Back in 2007 and 2008, Hillary Clinton, candidate for president, had trouble making up her mind. Just as commercial brands must be decisive, indecision at the top of the Clinton campaign ended up undermining the entire #politicalbrand, contributing to an upset defeat at the hands of Barack Obama in the Democratic primary.
With Clinton looking more and more like someone who’s about to run for president again in 2016, now is a great time to ask: how does decisiveness contribute to successful commercial brand management, where did Clinton miss last time around, and how can she improve?
Decisiveness in Commercial Brand Management
Research in Motion, essentially pioneered the smartphone. But today, now renamed BlackBerry after its most popular product, it’s an almost irrelevant also-ran. That’s because once Apple burst on the scene, RIM reacted slowly, trying to be an enterprise product that would also appeal consumers — like when it eventually introduced a tablet to compete with the iPad. The RIM tablet was supposed to bring the traditional core brand strength of enterprise functionality, but the company named it the “PlayBook.” Wait, doesn’t that sound like something solely consumer-focused?
Contrast RIM’s experience to that of Tylenol, which is every branding textbook writer’s favorite example of swift decision-making to head off a controversy.
When reports surfaced in the early 80’s of someone tampering with its pain medication, leading to several deaths, Tylenol immediately issued a recall, took a proactive role in collaborating with law enforcement, and helped develop new, industry-leading safety and anti-tampering standards.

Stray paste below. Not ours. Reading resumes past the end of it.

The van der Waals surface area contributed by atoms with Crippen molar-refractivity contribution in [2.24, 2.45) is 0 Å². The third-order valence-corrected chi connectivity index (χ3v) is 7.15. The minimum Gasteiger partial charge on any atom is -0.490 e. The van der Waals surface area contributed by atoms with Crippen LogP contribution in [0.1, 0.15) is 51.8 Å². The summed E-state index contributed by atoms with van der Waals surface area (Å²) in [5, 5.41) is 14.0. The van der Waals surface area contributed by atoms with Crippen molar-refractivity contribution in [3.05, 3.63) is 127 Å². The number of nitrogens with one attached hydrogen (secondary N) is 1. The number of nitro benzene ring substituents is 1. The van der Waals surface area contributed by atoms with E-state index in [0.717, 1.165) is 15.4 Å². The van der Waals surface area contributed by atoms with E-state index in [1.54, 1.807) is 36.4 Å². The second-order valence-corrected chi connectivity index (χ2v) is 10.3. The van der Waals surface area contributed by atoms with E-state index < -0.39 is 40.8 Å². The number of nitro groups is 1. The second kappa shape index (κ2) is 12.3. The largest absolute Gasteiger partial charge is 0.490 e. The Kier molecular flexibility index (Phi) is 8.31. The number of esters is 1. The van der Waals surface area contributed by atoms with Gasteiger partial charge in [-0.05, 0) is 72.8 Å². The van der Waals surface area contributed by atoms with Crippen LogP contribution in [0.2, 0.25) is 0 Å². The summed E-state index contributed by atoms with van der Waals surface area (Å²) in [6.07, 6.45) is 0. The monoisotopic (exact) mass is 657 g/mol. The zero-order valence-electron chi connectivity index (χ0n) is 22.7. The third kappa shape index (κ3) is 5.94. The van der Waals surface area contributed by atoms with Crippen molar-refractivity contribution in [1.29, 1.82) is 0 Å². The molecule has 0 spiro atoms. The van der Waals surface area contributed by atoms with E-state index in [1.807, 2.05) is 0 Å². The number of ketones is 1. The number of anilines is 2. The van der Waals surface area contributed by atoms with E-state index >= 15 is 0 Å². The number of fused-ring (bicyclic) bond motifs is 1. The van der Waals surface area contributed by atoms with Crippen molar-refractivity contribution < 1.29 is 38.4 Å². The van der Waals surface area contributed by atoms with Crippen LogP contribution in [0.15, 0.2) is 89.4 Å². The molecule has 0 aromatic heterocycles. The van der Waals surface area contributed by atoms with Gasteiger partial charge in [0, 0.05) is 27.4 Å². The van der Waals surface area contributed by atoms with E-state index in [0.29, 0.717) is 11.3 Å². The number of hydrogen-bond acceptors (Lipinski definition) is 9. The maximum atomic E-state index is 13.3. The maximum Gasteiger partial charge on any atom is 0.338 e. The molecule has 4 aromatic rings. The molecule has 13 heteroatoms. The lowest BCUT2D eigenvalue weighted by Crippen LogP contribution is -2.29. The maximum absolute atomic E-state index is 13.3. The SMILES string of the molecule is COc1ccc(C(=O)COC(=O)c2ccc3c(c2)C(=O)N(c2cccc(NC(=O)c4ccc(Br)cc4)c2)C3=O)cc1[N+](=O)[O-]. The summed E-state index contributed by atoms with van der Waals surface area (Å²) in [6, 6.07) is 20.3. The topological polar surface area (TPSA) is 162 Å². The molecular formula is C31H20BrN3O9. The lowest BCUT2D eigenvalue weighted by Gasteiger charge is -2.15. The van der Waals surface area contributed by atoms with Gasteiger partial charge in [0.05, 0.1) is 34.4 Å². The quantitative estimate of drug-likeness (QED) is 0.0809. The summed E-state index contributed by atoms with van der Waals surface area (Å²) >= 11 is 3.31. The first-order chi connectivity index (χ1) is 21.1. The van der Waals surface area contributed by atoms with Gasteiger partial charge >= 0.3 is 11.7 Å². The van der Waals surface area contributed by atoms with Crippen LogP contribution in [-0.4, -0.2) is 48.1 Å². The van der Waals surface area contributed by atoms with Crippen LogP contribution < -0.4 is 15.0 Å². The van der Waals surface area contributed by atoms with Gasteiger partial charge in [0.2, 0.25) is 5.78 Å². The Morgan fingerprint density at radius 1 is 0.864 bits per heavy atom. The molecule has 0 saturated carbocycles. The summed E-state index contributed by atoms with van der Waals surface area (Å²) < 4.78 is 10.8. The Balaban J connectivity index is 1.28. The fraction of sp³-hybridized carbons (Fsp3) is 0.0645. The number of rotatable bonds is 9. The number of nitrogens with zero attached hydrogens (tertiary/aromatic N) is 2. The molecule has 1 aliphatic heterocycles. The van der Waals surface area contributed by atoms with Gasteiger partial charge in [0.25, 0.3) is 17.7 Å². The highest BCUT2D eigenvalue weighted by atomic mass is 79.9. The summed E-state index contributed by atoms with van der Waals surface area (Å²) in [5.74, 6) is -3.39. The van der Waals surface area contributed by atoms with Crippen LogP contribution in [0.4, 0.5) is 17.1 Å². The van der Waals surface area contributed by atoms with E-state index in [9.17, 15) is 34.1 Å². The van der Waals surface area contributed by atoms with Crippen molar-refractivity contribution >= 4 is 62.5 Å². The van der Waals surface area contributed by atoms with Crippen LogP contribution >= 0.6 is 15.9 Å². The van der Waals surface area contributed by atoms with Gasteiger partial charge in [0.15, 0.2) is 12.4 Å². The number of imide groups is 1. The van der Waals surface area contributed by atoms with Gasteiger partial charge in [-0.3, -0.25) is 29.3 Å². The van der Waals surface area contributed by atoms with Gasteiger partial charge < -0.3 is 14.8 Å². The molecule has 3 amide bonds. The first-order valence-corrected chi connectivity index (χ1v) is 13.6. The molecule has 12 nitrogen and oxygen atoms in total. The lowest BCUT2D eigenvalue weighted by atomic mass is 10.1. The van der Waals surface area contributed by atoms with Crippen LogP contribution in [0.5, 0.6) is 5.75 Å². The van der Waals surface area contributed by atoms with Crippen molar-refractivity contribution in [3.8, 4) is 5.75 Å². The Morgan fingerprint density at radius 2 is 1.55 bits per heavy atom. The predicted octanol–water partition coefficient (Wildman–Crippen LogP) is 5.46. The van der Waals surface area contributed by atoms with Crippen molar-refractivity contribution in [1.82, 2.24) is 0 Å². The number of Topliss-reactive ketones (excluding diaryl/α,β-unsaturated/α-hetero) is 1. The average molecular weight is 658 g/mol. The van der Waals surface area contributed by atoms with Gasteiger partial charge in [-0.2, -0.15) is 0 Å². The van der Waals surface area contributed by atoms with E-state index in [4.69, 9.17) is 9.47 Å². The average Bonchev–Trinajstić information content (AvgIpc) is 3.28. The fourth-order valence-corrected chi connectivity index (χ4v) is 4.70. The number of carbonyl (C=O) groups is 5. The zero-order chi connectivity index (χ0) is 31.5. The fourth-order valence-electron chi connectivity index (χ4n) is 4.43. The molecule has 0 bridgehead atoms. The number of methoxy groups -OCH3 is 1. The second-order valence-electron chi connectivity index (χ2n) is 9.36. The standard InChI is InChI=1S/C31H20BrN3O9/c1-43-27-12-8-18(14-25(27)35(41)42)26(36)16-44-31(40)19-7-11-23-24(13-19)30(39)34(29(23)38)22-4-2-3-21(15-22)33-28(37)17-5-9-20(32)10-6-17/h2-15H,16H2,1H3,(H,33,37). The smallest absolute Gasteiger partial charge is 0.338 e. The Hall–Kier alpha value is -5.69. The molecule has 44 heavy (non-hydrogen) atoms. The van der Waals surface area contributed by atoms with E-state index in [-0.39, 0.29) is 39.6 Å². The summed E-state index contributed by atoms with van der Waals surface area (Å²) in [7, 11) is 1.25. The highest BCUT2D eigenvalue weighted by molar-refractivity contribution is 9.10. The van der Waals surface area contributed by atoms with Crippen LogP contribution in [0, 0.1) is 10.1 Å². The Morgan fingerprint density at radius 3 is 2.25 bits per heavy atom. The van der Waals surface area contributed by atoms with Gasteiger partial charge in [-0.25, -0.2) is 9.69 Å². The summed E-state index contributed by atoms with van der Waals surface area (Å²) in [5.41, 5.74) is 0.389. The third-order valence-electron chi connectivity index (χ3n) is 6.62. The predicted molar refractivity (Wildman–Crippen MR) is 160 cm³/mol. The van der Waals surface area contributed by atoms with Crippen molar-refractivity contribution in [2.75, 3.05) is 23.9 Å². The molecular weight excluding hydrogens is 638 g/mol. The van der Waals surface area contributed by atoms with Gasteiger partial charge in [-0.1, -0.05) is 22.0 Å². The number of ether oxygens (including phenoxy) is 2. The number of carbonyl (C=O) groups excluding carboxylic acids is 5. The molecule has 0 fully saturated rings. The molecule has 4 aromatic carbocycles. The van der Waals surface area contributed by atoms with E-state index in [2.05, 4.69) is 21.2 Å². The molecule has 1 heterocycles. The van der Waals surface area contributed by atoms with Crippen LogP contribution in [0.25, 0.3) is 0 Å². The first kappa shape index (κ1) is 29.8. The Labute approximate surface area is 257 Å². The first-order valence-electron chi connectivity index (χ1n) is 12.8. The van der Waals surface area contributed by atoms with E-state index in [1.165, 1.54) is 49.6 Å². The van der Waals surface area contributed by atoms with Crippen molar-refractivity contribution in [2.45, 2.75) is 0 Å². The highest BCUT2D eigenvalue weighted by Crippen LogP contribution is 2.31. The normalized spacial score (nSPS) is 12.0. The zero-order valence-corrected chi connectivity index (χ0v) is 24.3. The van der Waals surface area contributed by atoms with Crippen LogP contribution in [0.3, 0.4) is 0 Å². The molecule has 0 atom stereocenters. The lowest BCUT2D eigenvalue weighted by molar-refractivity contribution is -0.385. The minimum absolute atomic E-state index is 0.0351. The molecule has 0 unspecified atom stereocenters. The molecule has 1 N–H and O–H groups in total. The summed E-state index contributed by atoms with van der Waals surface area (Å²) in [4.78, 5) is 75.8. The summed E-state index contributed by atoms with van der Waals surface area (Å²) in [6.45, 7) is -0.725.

Tylenol market share dropped from 35% to 8% almost immediately after the reports surfaced — but within a year, market share had completely rebounded. Credit Tylenol with swiftly recognizing that its problem as a brand was not so much one of tampering as one of confidence. This honest and accurate diagnosis enabled it to respond decisively to the underlying issue, rather than the surface issue — and without honesty and decisiveness, it’s almost impossible to inspire confidence.
How Indecision Damaged Hillary Clinton’s Political Brand in 2008
As Joshua Green summarized in his authoritative analysis how Clinton lost in 2008 (emphasis added):
What is clear from the internal documents is that Clinton’s loss derived not from any specific decision she made but rather from the preponderance of the many she did not make. Her hesitancy and habit of avoiding hard choices exacted a price that eventually sank her chances at the presidency.
And indeed, the evidence suggests there were a number of spots in the 2008 campaign where a firm choice right up front could have helped, including:
- whether to run a positive campaign to convince people in places like Iowa to like her or whether to run a negative campaign attacking Obama for being unqualified and inexperienced,
- whether to run in Iowa at all,
- whether to run the infamous “3:00 a.m.” attack ad that ended up coming across as over-the-top,
- whether to give a speech on gender to match Obama’s speech on race, and
- whether and when to push for Florida’s and Michigan’s primary delegates to be officially counted.